The thought I had was this: If we are truly non-profit or non-profit-spirited service organizations, shouldn’t we be working diligently to get as many of our local records available and online for free searching for those who can’t come to our physical collections because of distance, cost, or other inability to travel?

If such a spirit were to become common among local societies, then we would all be busy serving each other. Except for those genealogy businesses who have to turn a profit to stay in business, this is not out of reach. Charging for information and thus keeping it harder to come by is also so Twentieth Century.

Note: The above is a personal opinion of the editor of the Wood County Genealogical Society Bulletin.

Connections: We’re All About Connections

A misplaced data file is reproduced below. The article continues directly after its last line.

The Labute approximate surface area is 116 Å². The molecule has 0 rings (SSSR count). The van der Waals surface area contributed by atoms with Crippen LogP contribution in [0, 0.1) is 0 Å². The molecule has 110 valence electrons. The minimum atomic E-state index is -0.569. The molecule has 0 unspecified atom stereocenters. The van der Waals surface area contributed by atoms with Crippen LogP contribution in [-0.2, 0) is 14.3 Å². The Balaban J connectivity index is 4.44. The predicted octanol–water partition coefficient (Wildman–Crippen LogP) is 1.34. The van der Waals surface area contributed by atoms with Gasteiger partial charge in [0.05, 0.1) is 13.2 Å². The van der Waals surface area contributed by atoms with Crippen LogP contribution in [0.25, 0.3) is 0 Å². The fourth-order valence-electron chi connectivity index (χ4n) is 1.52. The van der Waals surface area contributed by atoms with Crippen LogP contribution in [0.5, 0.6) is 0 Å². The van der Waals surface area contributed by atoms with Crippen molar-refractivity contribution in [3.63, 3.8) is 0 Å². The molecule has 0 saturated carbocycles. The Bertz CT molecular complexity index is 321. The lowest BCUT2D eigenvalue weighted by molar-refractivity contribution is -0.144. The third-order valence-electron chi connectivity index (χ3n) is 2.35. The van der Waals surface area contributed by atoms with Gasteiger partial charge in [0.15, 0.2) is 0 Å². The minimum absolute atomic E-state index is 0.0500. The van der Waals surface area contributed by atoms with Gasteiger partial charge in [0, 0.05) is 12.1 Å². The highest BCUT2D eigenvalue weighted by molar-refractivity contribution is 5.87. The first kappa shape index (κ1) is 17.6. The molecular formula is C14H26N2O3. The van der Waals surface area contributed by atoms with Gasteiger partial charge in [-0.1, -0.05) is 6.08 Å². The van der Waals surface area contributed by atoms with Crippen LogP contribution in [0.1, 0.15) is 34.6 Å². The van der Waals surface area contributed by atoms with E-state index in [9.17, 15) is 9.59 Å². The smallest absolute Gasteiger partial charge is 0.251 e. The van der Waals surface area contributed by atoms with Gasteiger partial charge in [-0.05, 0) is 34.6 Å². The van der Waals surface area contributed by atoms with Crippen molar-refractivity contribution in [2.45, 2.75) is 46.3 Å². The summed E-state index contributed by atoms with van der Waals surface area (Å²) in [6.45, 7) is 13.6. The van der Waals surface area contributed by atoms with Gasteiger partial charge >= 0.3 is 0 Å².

What is it that stokes our interest in our ancestors, that compels some of us to so eagerly pursue knowledge of our parental heritage?
Diane L. Richard of the UpFront With NGS blog brought this to our attention from a LiveScience article by Tia Ghose, LiveScience Staff Writer.
The conclusion is, simply put, connections.
Think about it. As we gather data about our parents, grandparents, etc. we strengthen the sense of being related. As we build our family trees, we not only extend generations into the past, we find (and seek) connections laterally of aunts and uncles and cousins. Indeed, we even find non-blood family connections with our in-law families.
The practice of genealogy is not done in isolation, either. we have connections with places our ancestors lived, with fellow family researchers within societies local and long distance, with researchers long since gone through their research documents and books.